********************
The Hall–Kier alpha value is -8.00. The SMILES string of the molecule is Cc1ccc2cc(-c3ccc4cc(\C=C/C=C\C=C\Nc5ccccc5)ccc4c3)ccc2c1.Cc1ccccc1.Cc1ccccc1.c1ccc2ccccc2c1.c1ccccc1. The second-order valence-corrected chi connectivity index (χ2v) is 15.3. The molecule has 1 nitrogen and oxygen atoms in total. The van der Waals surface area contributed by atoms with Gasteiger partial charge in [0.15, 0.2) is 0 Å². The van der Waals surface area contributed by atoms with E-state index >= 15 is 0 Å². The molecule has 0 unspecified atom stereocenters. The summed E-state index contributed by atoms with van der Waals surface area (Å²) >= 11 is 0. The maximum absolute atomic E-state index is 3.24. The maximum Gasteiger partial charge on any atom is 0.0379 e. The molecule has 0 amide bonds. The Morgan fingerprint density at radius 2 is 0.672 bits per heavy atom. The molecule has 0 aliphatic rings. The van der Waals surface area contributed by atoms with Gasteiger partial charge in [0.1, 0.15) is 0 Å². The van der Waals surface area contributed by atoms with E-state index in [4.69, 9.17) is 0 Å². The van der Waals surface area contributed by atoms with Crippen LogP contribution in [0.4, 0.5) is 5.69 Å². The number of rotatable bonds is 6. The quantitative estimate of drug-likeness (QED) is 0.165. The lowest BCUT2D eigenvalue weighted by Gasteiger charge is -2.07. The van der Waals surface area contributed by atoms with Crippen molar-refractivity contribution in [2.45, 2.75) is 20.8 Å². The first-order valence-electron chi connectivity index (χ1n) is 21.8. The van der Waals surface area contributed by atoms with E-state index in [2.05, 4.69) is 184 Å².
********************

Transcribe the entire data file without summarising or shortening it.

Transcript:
The Hall–Kier alpha value is -8.00. The SMILES string of the molecule is Cc1ccc2cc(-c3ccc4cc(\C=C/C=C\C=C\Nc5ccccc5)ccc4c3)ccc2c1.Cc1ccccc1.Cc1ccccc1.c1ccc2ccccc2c1.c1ccccc1. The second-order valence-corrected chi connectivity index (χ2v) is 15.3. The molecule has 1 nitrogen and oxygen atoms in total. The van der Waals surface area contributed by atoms with Gasteiger partial charge in [0.15, 0.2) is 0 Å². The van der Waals surface area contributed by atoms with E-state index >= 15 is 0 Å². The molecule has 0 unspecified atom stereocenters. The summed E-state index contributed by atoms with van der Waals surface area (Å²) >= 11 is 0. The maximum absolute atomic E-state index is 3.24. The maximum Gasteiger partial charge on any atom is 0.0379 e. The molecule has 0 amide bonds. The Morgan fingerprint density at radius 2 is 0.672 bits per heavy atom. The molecule has 0 aliphatic rings. The van der Waals surface area contributed by atoms with Gasteiger partial charge in [0.1, 0.15) is 0 Å². The van der Waals surface area contributed by atoms with E-state index in [4.69, 9.17) is 0 Å². The van der Waals surface area contributed by atoms with Crippen LogP contribution in [0.4, 0.5) is 5.69 Å². The number of rotatable bonds is 6. The quantitative estimate of drug-likeness (QED) is 0.165. The lowest BCUT2D eigenvalue weighted by Gasteiger charge is -2.07. The van der Waals surface area contributed by atoms with Crippen molar-refractivity contribution in [2.45, 2.75) is 20.8 Å². The first-order valence-electron chi connectivity index (χ1n) is 21.8. The van der Waals surface area contributed by atoms with E-state index in [2.05, 4.69) is 184 Å².